What we usually see happening is that husband and wife are only connected to one another. The line that holds them isn't strong enough to support the weight of them both. Any little added weight or pressure leads to a break in the line and when one falls, they both fall. It really is a thin line between love and break (ups). What's worse is that the little things that might cause them to fall are usually minor and navigable for a couple who is properly tied to God. But because there is no connection with a true lifeline - God - they are unable to pull themselves back up because they aren't anchored to anything with the power to lift them up.

Married interracial couple zip-lining in Oahu, Hawaii

So how do you know if you are ready to jump? If you already jumped, how do you know if you've got what it takes to finish? With the example from our zip-lining excursion as a backdrop, I would ask you to consider the following questions for yourself:

  • Who are you holding on to?

  • Do you have someone close by helping to give you sound guidance about the journey you are on or about to embark upon?

  • Are you adequately equipped to navigate the terrain of married life?

  • Do you know how to posture yourself to avoid moving too fast or getting stuck along the way?

  • Are you going to make it to the end together?

Now maybe you are reading this and you are recognizing, perhaps for the first time, that you don't have proper accountability in your relationship, that you are unequipped for the journey of marriage or that you may be moments away from crashing and burning. I assure you that all is not lost.

As I stated before, we had an opportunity to review and familiarize ourselves with the proper procedures for zipping every time we landed on a new platform. You have the same opportunity for your marriage because life gives us many platforms. Platforms are nothing more than moments and opportunities that allow you to stop and take a look around. You get to take time to review your progress and make necessary adjustments before you jump back into the next stretch of life. It gives you time to pray and hear from God, and time to consult with accountability who should be able to speak into our circumstances, confirm what God has spoken to you and offer some hope, perspective and context.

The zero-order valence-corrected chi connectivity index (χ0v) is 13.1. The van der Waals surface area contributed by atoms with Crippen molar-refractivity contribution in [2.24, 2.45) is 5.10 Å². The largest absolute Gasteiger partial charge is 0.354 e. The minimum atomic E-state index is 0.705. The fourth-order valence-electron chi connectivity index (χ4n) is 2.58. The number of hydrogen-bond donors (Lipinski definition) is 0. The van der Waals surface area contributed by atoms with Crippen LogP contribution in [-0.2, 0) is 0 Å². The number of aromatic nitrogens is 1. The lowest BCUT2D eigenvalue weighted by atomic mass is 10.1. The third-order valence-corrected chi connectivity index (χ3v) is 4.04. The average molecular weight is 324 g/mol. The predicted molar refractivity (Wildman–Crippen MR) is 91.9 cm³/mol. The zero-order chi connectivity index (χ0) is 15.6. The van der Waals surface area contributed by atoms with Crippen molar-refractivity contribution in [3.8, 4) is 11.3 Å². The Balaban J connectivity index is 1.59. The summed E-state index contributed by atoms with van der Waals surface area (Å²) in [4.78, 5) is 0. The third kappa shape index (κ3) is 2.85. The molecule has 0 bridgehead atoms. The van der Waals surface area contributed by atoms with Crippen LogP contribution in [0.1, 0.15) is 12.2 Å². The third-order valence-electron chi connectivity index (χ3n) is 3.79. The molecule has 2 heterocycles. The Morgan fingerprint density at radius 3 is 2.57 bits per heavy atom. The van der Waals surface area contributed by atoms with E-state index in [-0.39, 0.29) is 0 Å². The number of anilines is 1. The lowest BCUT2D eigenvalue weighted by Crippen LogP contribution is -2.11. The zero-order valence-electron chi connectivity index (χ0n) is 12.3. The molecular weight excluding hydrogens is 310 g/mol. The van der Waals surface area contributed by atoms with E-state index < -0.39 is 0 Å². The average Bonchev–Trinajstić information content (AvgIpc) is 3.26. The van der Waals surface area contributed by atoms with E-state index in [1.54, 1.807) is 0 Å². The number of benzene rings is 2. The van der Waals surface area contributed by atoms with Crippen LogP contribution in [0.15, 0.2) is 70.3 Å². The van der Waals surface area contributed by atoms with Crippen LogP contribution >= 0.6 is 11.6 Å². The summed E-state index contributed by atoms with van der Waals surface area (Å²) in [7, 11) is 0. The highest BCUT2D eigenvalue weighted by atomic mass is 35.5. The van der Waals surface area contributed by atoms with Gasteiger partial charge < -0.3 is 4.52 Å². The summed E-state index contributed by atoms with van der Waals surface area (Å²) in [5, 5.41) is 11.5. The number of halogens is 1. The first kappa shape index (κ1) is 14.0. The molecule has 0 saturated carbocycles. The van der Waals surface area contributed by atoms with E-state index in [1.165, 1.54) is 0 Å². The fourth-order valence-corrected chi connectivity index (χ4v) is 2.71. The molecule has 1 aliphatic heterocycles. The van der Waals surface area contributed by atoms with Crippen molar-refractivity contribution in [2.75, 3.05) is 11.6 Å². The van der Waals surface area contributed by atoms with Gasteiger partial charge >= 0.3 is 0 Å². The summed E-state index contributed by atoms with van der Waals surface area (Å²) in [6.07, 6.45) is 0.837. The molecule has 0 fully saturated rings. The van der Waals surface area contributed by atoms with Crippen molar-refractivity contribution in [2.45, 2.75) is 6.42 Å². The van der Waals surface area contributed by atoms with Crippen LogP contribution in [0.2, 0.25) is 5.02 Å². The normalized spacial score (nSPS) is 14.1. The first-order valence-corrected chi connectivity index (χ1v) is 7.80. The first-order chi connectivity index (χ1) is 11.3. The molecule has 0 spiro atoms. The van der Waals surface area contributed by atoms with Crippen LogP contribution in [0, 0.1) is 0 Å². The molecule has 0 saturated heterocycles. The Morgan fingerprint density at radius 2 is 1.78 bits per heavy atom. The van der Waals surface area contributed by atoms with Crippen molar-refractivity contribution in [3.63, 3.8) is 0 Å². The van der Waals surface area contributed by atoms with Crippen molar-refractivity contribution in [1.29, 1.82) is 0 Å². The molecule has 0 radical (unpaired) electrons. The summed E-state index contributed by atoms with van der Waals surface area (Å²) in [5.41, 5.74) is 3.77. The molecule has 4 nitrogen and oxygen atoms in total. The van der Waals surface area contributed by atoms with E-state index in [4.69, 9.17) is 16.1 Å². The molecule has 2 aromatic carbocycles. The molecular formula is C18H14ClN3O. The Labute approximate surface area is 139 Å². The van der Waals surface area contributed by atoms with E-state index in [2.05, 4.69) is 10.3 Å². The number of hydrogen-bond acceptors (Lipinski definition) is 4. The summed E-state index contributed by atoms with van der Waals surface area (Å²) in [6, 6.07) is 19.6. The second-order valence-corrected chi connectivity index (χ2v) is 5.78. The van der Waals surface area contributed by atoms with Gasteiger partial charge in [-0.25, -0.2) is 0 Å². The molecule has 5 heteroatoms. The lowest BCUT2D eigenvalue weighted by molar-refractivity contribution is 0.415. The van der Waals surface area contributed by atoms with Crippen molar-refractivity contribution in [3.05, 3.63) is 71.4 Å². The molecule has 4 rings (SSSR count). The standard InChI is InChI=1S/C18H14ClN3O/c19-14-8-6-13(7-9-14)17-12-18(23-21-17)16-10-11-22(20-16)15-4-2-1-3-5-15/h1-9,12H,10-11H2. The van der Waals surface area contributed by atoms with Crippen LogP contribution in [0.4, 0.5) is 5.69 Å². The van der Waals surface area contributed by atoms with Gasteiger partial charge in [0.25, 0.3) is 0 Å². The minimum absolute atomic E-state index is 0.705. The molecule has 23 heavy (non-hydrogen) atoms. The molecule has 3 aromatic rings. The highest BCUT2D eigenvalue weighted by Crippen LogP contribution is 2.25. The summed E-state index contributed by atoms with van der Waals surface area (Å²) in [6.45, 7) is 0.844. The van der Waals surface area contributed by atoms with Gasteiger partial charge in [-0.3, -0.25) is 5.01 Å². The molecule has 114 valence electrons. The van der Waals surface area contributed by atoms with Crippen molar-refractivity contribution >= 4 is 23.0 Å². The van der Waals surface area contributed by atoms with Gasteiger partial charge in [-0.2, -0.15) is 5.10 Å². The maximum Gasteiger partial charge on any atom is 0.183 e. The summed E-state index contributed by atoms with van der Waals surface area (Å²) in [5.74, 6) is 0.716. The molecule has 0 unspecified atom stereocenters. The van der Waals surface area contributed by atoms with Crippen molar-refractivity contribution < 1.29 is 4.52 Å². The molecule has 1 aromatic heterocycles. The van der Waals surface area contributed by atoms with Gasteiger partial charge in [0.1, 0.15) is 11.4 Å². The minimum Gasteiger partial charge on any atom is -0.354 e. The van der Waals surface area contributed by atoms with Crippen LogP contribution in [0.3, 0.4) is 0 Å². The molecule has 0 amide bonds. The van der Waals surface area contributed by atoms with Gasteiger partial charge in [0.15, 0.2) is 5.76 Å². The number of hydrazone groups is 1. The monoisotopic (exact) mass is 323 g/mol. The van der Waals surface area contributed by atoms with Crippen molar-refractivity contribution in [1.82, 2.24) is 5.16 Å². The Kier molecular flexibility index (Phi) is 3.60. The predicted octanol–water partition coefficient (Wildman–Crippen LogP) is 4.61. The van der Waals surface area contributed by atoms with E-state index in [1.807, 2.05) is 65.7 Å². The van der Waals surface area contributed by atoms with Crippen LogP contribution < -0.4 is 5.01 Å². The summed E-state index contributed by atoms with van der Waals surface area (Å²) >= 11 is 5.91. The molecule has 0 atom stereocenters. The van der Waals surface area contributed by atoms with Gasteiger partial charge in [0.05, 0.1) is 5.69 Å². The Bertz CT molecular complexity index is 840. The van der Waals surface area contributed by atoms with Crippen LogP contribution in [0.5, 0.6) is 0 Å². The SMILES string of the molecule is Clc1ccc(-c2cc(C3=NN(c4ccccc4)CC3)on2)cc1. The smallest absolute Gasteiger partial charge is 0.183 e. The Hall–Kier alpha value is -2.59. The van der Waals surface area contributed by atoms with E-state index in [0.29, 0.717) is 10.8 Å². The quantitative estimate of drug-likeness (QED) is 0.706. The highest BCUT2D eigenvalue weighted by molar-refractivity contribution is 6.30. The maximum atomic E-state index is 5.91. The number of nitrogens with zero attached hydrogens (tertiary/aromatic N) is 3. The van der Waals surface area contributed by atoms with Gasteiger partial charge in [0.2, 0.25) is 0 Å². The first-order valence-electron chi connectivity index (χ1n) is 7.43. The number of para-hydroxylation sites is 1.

Our stories, this whole Knot Love platform, is nothing more than a place for others to see how we are navigating marriage. In a way, it keeps us accountable as well. We aren't perfect and certainly don't pretend to be. But maybe you'll find something here that might inspire you or encourage you in your own marriage. Consider us as your digital accountability couple. We are just one cog in the wheel though. It is our position that you should have a strong connection with God before you jump into marriage. We also strongly believe that you should have some accountability nearby who can steer you on your journey and help you to recover from or avoid failure. Whether you've been married for 10 minutes or 10 years, this applies to you. This can really help to improve your chances of making it to the end of your marriage, together.


About The Authors:

Interracial couple drinking coffee in Bali, Indonesia

We are Ryan and Alicia Dunlap, marriage coaches and the the founders of ThisIsKnotLove.com. Like a knot, we believe there are two types of marriages; those which are miserable, tangled messes and those which are intentionally fashioned together to join two separate things together as one. We work to remove the bad knots that cause marriages to unravel, and fashion secure knots that hold marriages together. We're just here to help you get the kinks out! #TIKL #KnottyLove